“I called the coroner, I told that to Officer Bowden. He should be heading out here soon. He said something about bringing his own horse. He said the two of you know each other. Is that correct?” Detective Mays asked.

“It is, we grew up together. He usually deals with the old folks of this town. Not crime scenes, but he’s competent. I’m sure he’ll get the job done,” Elroy said.

Elroy climbed on Samies, strolled around for a moment, then remembered a shack about a half a mile away. He never used it, and even thought of tearing it down a time or two. “I just thought of something. Wanna get back on Sheba and I’ll show it to ya?” Elroy asked.

Mays nodded, happy to be relieved from the prickly brush of the field, that made his skin itch. He climbed back onto Sheba with a little more ease this time. He pulled the reins to the left to turn her round. Even from atop of Sheba the smell from the body lingered in the sheltered valley. Mays followed Elroy to the shack. Beside the shack laid an old scooter, and a small pile of wood. A bloody blanket shoved behind the wood pile stuck out a little. The door creaked when it opened. Inside, it looked like Nina had created a small home where no one could find her. There was a make shift wood stove. A cot and a small stack of diapers. Beside the diapers, was small pink box with some baby clothes.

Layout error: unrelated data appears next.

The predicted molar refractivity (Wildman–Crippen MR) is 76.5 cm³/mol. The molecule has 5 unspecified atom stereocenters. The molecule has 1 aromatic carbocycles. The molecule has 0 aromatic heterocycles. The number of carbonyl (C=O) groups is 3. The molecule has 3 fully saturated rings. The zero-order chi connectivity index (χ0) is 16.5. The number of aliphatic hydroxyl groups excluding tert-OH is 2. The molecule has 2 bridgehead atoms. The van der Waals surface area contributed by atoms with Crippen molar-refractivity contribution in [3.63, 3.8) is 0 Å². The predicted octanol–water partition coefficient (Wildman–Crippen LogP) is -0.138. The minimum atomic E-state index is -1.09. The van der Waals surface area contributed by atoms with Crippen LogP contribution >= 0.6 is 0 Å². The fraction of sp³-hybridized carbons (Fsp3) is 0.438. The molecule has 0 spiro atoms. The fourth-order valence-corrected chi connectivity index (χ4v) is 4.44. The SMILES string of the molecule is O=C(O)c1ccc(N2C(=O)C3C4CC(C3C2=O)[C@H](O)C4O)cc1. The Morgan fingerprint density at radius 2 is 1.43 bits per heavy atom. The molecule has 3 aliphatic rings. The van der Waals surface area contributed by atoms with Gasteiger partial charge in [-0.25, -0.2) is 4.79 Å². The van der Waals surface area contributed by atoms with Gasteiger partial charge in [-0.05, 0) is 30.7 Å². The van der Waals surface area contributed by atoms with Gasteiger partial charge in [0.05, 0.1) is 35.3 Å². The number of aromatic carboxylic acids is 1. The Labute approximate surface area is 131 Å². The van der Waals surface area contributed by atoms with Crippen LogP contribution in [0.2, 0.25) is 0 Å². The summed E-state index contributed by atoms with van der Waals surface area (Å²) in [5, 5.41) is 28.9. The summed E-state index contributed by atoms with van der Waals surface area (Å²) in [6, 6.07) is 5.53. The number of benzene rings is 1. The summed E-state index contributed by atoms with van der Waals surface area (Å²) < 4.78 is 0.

“She wasn’t planning on leaving. If she was, there sure isn’t any sign of it,” Mays said. “I bet the coroner says it was natural death. It looks like she lost a lot of blood. The one thing I can’t figure out is why she didn’t just leave town?”